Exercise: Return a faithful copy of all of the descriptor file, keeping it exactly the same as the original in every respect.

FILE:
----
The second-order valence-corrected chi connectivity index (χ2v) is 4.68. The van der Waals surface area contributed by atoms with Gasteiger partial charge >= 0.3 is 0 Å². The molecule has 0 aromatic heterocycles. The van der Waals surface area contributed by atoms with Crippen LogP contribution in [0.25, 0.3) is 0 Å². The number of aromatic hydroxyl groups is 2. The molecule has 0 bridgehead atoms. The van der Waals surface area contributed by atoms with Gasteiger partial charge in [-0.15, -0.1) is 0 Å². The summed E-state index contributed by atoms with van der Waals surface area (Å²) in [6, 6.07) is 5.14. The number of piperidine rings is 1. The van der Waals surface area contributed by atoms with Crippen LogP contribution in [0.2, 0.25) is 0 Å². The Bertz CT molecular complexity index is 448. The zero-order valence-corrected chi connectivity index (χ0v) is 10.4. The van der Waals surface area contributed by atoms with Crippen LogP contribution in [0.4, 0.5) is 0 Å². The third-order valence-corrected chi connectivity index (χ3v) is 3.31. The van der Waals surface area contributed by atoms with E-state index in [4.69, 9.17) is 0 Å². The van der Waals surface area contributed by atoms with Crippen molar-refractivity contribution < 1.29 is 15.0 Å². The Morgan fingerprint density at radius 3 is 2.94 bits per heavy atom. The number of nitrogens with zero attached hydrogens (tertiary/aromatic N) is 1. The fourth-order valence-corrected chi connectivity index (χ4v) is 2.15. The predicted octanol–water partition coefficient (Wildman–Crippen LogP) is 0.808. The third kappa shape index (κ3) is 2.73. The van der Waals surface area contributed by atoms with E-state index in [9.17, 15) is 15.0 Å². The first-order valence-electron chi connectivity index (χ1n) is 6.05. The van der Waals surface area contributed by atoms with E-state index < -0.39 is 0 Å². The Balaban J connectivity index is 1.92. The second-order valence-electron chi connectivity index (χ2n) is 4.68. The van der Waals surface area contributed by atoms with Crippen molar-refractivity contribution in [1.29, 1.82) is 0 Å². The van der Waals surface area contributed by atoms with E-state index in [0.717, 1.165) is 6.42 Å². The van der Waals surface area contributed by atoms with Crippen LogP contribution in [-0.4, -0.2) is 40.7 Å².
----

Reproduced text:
The second-order valence-corrected chi connectivity index (χ2v) is 4.68. The van der Waals surface area contributed by atoms with Gasteiger partial charge >= 0.3 is 0 Å². The molecule has 0 aromatic heterocycles. The van der Waals surface area contributed by atoms with Crippen LogP contribution in [0.25, 0.3) is 0 Å². The number of aromatic hydroxyl groups is 2. The molecule has 0 bridgehead atoms. The van der Waals surface area contributed by atoms with Gasteiger partial charge in [-0.15, -0.1) is 0 Å². The summed E-state index contributed by atoms with van der Waals surface area (Å²) in [6, 6.07) is 5.14. The number of piperidine rings is 1. The van der Waals surface area contributed by atoms with Crippen LogP contribution in [0.2, 0.25) is 0 Å². The Bertz CT molecular complexity index is 448. The zero-order valence-corrected chi connectivity index (χ0v) is 10.4. The van der Waals surface area contributed by atoms with Crippen LogP contribution in [0.4, 0.5) is 0 Å². The third-order valence-corrected chi connectivity index (χ3v) is 3.31. The van der Waals surface area contributed by atoms with E-state index in [4.69, 9.17) is 0 Å². The van der Waals surface area contributed by atoms with Crippen molar-refractivity contribution < 1.29 is 15.0 Å². The Morgan fingerprint density at radius 3 is 2.94 bits per heavy atom. The number of nitrogens with zero attached hydrogens (tertiary/aromatic N) is 1. The fourth-order valence-corrected chi connectivity index (χ4v) is 2.15. The predicted octanol–water partition coefficient (Wildman–Crippen LogP) is 0.808. The third kappa shape index (κ3) is 2.73. The van der Waals surface area contributed by atoms with E-state index in [9.17, 15) is 15.0 Å². The first-order valence-electron chi connectivity index (χ1n) is 6.05. The van der Waals surface area contributed by atoms with E-state index < -0.39 is 0 Å². The Balaban J connectivity index is 1.92. The second-order valence-electron chi connectivity index (χ2n) is 4.68. The van der Waals surface area contributed by atoms with Crippen molar-refractivity contribution in [1.29, 1.82) is 0 Å². The van der Waals surface area contributed by atoms with E-state index in [0.717, 1.165) is 6.42 Å². The van der Waals surface area contributed by atoms with Crippen LogP contribution in [-0.4, -0.2) is 40.7 Å².